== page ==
18:46 it was like, this is seriously the "ppreferred" editor?

18:46 justin_smith: highclasshole: don't judge emacs by cider - emacs is a bit weird and crufty but I mean what do you expect from the oldest living editor?, cider on the other hand is often a mess

18:46 cap10morgan: highclasshole: please file an issue on cider's GitHub page. If we find a fix, I can most likely get it into an 0.10.x point release.

18:47 highclasshole: not on my work machine at the moment but I'll try to file an issue tomorrow

18:47 cap10morgan: highclasshole: thanks!

18:47 pilne: emacs (in this day and age) has a lot of lisp nostalgia, a lot of the syntax tools that other editors use for a lisp were originally made with emacs, and a lot of the common lisp/scheme tools are kept most up to date with it, clojure is a different beast of a lisp though due to its jvm parentage

18:48 tolstoy: Cider's sometimes a mess if you live on unstable.

18:48 * cap10morgan has been pitching in lately to help improve CIDER 0.10.x while the maintainers focus on 0.11

18:48 highclasshole: Well I was a sysadmin for the better part of a decade, so I've been a vim user as long as I can remember

18:48 justin_smith: tolstoy: my coworkers who use cider are living with missing features and bugs for fear of everything breaking if they ever try to upgrade.

18:49 highclasshole: sysadmin / C developer

18:49 cap10morgan: I definitely recommend melpa-stable for cider, but even then some of the other clojure-emacs tools are incompatible w/ 0.10.x, which is :(

18:50 justin_smith: cap10morgan: my fear is that will always be the story with cider - you chose between the known brokenness of the past, or the unknown brokenness of the future, along with the breakages caused by upgrading. There's seemingly never a good stable point.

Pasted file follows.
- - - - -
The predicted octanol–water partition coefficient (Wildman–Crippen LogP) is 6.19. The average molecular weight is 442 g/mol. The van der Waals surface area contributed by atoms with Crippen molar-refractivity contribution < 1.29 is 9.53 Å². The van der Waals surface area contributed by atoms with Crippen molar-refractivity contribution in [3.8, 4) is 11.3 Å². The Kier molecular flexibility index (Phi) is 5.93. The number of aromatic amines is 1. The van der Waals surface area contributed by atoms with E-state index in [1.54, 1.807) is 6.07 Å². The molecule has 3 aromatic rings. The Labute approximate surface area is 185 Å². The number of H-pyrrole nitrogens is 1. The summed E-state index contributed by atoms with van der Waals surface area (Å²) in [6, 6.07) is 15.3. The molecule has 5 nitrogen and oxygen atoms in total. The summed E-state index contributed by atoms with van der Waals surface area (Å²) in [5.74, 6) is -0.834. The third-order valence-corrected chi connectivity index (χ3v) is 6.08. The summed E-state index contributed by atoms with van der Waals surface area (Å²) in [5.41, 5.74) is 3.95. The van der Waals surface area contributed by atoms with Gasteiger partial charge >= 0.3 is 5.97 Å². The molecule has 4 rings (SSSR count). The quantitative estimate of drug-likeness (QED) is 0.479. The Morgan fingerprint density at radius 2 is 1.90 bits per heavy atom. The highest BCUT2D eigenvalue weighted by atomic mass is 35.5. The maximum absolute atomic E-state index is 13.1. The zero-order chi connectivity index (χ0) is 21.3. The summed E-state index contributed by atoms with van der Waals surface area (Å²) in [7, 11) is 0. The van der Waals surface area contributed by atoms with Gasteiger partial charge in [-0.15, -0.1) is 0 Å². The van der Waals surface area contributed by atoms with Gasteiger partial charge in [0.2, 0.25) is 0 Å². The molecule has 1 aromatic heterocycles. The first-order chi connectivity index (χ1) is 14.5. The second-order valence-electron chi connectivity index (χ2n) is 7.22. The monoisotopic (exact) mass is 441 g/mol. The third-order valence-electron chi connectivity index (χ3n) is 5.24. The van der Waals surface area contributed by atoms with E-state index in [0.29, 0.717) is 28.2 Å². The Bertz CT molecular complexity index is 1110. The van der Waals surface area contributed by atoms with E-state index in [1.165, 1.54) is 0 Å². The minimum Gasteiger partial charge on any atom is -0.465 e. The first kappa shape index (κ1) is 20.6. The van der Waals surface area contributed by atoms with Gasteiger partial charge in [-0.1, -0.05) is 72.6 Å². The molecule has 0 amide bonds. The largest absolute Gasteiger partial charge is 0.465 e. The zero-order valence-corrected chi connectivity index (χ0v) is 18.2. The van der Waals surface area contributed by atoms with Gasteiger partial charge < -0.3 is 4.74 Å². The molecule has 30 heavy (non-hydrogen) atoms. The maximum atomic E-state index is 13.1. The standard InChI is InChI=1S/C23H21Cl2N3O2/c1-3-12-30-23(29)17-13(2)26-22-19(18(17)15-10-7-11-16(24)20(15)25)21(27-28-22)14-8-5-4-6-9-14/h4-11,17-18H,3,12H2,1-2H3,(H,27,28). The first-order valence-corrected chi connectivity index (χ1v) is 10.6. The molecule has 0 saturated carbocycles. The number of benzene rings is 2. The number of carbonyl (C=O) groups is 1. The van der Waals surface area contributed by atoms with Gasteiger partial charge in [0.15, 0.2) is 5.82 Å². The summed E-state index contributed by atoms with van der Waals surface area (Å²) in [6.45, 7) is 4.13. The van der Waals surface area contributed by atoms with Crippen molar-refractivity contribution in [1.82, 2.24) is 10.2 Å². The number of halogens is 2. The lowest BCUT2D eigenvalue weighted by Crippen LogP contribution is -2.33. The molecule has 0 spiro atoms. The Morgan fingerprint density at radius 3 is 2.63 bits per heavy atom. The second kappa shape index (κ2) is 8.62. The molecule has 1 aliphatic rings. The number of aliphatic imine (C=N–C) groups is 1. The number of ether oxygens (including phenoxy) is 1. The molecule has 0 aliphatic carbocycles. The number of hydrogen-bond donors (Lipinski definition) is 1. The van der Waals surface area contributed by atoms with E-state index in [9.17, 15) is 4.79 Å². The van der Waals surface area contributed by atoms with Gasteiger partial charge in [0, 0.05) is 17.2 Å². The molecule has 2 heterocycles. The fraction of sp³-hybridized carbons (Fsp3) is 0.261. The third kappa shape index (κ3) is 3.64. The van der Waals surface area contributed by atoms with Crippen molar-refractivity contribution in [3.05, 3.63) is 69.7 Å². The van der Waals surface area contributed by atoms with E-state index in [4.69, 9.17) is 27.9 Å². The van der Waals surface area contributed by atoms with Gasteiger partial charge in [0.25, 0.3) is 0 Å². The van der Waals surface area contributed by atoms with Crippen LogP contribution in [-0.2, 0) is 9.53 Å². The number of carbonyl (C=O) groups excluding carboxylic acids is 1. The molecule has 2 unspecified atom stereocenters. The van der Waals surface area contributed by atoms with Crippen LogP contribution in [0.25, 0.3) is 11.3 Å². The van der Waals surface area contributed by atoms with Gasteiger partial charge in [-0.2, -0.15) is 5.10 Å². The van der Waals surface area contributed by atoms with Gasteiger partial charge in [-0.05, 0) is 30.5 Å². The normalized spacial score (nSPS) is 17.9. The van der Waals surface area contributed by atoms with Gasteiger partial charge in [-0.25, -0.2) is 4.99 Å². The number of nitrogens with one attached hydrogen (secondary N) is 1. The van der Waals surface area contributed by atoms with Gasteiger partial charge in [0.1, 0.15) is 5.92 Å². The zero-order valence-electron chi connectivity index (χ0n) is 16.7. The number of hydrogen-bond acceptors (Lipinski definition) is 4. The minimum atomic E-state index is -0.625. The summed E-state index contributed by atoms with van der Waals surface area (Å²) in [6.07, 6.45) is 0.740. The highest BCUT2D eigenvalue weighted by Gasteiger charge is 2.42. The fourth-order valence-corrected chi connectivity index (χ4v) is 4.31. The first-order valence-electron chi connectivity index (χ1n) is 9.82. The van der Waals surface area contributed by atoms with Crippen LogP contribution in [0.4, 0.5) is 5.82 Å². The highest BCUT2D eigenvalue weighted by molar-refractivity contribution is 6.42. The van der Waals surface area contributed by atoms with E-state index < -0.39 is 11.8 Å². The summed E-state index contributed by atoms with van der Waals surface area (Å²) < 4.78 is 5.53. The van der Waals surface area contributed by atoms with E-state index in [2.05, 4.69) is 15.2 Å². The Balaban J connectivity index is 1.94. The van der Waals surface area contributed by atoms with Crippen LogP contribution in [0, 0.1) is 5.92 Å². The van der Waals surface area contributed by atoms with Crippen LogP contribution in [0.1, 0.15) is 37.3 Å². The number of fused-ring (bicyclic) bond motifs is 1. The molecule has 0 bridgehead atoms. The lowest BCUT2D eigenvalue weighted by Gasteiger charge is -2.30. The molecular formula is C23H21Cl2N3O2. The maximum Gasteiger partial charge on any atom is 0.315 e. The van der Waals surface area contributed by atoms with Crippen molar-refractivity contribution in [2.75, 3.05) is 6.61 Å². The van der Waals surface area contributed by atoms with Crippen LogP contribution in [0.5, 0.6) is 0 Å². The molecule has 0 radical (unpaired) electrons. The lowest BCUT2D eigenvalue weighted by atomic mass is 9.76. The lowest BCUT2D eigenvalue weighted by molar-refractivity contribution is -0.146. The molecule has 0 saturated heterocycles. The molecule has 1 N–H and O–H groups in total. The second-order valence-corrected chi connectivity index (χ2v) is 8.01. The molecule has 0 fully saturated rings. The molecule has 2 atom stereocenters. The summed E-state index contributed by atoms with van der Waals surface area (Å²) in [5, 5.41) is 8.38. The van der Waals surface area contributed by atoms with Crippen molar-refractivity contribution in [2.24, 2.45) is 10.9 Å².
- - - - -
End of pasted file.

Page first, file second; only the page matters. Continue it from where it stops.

18:50 pilne: to be fair, clojure/lein/jvm are a much faster moving target than common lisp and scheme :p

18:50 cap10morgan: justin_smith: I agree, it hasn't been great. That's why I've been volunteering some release engineering time to try to improve it.

18:51 justin_smith: cap10morgan: and thank you for that, I just got frustrated it wasn't there already and walked away, which is definitely much less helpful :P

18:51 cap10morgan: justin_smith: my goal is to get 0.10.x to a stable, integrated, consistent point and then backport bugfixes and no-brainer improvements from master to it for awhile.

18:51 highclasshole: cap10morgan: thanks for that, didn't mean to be negative I really appreciate the work you are doijng

18:52 cap10morgan: justin_smith: Yeah, I know how that goes. My typical response too. Only so many things you can contribute to in a day!

18:52 highclasshole: no worries; good motivation to keep working at making it better!

18:52 pilne: so with typed clojure, i can annotate where i want, and leave dynamic where i want... like... freedom?

18:52 clojure really just keeps blowing my mind...

19:16 tos9: Hi. Only about <10 hours into clojure, so still very much learning the ropes. Why does (str :a) not raise a type error of some sort

19:16 I come from Python, and I'm fairly sure if we had keywords, our str() would have the same behavior, but I'm trying to decide if my intuition for whose "fault" it is that this library that I handed a symbol to in the wrong place didn't raise an error carries over